Judging the Language of Beer
“Every statement is subjective, partial, full of biases and secret messages,” writes Ryan Bloom last week in his New Yorker column, “Inescapably, You’re Judged By Your Language.” As an example, he takes the statement, “For whom are you writing?” and argues that the “ostentatious” syntax of the secret message says, “‘I am one of you.’ It also says even sneakier things like ‘I’m educated, an authority,’ and ‘You can trust me about language usage.'”
Imagine a guy beside you at the bar commenting, “The Brett in this Green Flash Rayon Vert truly gives the beer a horse blanket funk that has a bread-like character with a slight tartness.” The guy knows what he’s talking about, and he’s wants you to know that he knows what he’s talking about. Bloom writes that you’ll recognize the effort the statement exerts to maintain correctness with respect to vocabulary and syntax, “and in recognizing this, the reader bonds with the writer,” or in this case, you bond with the guy beside you at the bar.
But what if you went into your local sports bar with your buddies to watch a game, ordered that same beer and made that same comment. Using his own example, Bloom notes that “[t]he wording would not be likely to win me many pals at the pub.” “Do you mean that’s one of those sour beers?” you might get in a puzzled response. “It’s not a matter of which sentence is ‘correct’…so much as which sentence is correct for the given situation,” writes Bloom. So should we dumb down our beer talk when we are with our adjunct lager-loving lads?
No, argues Bloom, “because that’s the way the people in power communicate…and in order to best get the attention of those in power, to begin to effect change, we must be able to use their dialect. We must know their rules.”
Similarly, if we want to effect change in the beer community, whether it be artistic, qualitative, economic or educational, we must use the diction. Randy Mosher writes that “[o]ne important milestone is when you knuckle down and learn the vocabulary of beer flavor and styles. This helps with everything: quality control, recipe formulation and your odds of taking home a big ugly trophy in a homebrew competition.” In describing the “Science, Culture and Commercialism of Beer Flavor,” Julie Johnson notes that “unlike other species, we can…convey both how pleasant or unpleasant we find these [beer] experiences and why through the use of language.”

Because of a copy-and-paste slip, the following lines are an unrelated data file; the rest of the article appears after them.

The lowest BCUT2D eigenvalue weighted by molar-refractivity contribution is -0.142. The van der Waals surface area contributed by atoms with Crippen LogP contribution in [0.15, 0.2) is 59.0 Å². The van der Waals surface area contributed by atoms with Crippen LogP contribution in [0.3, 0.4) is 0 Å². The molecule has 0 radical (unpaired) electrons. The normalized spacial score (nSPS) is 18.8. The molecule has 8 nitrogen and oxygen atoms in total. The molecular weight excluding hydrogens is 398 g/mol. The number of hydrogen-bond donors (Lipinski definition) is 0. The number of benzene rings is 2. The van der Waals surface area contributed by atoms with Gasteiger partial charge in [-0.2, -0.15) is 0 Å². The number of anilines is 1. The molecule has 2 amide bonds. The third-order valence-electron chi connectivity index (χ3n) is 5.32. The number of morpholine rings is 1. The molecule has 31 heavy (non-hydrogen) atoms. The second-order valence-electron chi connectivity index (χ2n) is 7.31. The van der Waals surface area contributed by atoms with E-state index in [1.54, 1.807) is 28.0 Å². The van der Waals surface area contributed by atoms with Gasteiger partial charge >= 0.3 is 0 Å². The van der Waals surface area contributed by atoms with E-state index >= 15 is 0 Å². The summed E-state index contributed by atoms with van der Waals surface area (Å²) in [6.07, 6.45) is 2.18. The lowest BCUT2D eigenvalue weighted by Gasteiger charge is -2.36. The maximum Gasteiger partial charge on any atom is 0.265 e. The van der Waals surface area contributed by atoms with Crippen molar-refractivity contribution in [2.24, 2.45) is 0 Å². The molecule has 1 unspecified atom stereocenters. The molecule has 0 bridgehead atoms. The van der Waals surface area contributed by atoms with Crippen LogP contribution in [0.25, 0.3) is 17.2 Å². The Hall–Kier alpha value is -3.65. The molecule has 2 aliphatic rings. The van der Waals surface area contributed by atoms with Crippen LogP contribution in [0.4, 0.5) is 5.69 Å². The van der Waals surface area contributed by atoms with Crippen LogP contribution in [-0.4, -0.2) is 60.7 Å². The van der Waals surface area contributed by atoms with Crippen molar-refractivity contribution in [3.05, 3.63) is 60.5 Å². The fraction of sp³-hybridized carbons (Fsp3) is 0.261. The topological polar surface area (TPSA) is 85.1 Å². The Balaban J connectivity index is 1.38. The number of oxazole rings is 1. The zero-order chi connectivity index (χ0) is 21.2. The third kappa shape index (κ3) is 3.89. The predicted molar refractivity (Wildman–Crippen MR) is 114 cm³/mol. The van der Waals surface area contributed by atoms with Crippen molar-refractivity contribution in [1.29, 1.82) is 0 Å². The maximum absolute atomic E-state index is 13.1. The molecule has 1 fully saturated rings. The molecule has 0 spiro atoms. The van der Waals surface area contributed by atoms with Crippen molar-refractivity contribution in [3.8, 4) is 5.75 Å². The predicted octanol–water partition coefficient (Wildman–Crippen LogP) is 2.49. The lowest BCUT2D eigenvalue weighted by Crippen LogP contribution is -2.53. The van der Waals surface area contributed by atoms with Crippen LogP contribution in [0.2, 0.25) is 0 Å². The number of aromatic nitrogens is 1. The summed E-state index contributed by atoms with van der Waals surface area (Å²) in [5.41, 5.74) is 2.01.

The language, of course, must accurately and effectively communicate the sensory-based feelings of those beer experiences, no matter how “ugly, elitist, and unfair” the vocabulary, syntax and construction may sound (though Gordon Strong writes that “[n]o one could describe beer so elegantly and eloquently as the late Bard of Beer,” Michael Jackson).
A perfect situation to effect change, primarily educational, occurred this past week at the Sierra Nevada/Russian River BRUX collaboration preview at The Thirsty Monk in Asheville, NC, during its inaugural beer week. Bottled conditioned with Brettanomyces Bruxellensis and no bacterial strains, the beer had a slightly funky profile that finished sweet and mildly tart. As soon as beer geeks heard or saw, “Brett,” however, visions of SOUR danced in their heads and filled the discussions in the crowded downstairs bar, when in fact, Bill Manley with Sierra Nevada has stated that the beer is “definitely NOT sour.”
These beer lovers likely know the difference between something that tastes sour and something that tastes tart, but a common misconception about a particular yeast strain resulted in a miscommunication due to language. So do we use what Bloom calls “the dialect of power [beer],” or do we “pretend that linguistic anarchy will set you free?” As long as I don’t get a nonic, errr…pint glass thrown at me, I vote for advancing The Art of Beer.